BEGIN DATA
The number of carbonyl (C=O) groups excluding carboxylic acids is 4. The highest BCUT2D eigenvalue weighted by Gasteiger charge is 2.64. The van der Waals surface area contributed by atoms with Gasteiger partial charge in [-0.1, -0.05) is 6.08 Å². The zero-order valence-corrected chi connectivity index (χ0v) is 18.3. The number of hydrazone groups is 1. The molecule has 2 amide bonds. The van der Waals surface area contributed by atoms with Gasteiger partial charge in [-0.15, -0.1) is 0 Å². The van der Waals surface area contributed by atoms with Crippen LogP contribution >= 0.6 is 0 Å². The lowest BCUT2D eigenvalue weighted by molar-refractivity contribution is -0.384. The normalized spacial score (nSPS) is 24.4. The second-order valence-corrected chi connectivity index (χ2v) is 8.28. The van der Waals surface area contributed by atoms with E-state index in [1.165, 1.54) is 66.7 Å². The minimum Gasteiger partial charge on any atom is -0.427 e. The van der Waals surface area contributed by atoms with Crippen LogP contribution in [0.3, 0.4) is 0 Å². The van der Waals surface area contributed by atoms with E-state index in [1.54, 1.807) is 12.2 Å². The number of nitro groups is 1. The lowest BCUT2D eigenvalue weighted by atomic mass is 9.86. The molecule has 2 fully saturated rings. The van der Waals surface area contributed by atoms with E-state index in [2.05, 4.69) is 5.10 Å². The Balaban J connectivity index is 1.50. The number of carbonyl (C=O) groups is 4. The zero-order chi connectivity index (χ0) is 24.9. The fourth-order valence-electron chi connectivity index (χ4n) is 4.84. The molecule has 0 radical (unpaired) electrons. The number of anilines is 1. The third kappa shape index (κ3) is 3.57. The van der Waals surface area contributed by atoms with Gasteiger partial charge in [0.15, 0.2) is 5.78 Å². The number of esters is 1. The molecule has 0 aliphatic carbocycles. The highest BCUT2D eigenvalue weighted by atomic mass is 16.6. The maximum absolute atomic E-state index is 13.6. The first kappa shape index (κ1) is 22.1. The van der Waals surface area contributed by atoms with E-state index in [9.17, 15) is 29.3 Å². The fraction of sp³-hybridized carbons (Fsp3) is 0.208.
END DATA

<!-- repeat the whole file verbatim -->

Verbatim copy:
The number of carbonyl (C=O) groups excluding carboxylic acids is 4. The highest BCUT2D eigenvalue weighted by Gasteiger charge is 2.64. The van der Waals surface area contributed by atoms with Gasteiger partial charge in [-0.1, -0.05) is 6.08 Å². The zero-order valence-corrected chi connectivity index (χ0v) is 18.3. The number of hydrazone groups is 1. The molecule has 2 amide bonds. The van der Waals surface area contributed by atoms with Gasteiger partial charge in [-0.15, -0.1) is 0 Å². The van der Waals surface area contributed by atoms with Crippen LogP contribution >= 0.6 is 0 Å². The lowest BCUT2D eigenvalue weighted by molar-refractivity contribution is -0.384. The normalized spacial score (nSPS) is 24.4. The second-order valence-corrected chi connectivity index (χ2v) is 8.28. The van der Waals surface area contributed by atoms with E-state index in [1.165, 1.54) is 66.7 Å². The minimum Gasteiger partial charge on any atom is -0.427 e. The van der Waals surface area contributed by atoms with Crippen LogP contribution in [0.3, 0.4) is 0 Å². The van der Waals surface area contributed by atoms with E-state index in [1.54, 1.807) is 12.2 Å². The number of nitro groups is 1. The lowest BCUT2D eigenvalue weighted by atomic mass is 9.86. The molecule has 2 fully saturated rings. The van der Waals surface area contributed by atoms with E-state index in [2.05, 4.69) is 5.10 Å². The Balaban J connectivity index is 1.50. The number of carbonyl (C=O) groups is 4. The zero-order chi connectivity index (χ0) is 24.9. The fourth-order valence-electron chi connectivity index (χ4n) is 4.84. The molecule has 0 radical (unpaired) electrons. The number of anilines is 1. The third kappa shape index (κ3) is 3.57. The van der Waals surface area contributed by atoms with Gasteiger partial charge in [0.15, 0.2) is 5.78 Å². The number of esters is 1. The molecule has 0 aliphatic carbocycles. The highest BCUT2D eigenvalue weighted by atomic mass is 16.6. The maximum absolute atomic E-state index is 13.6. The first kappa shape index (κ1) is 22.1. The van der Waals surface area contributed by atoms with E-state index in [9.17, 15) is 29.3 Å². The fraction of sp³-hybridized carbons (Fsp3) is 0.208.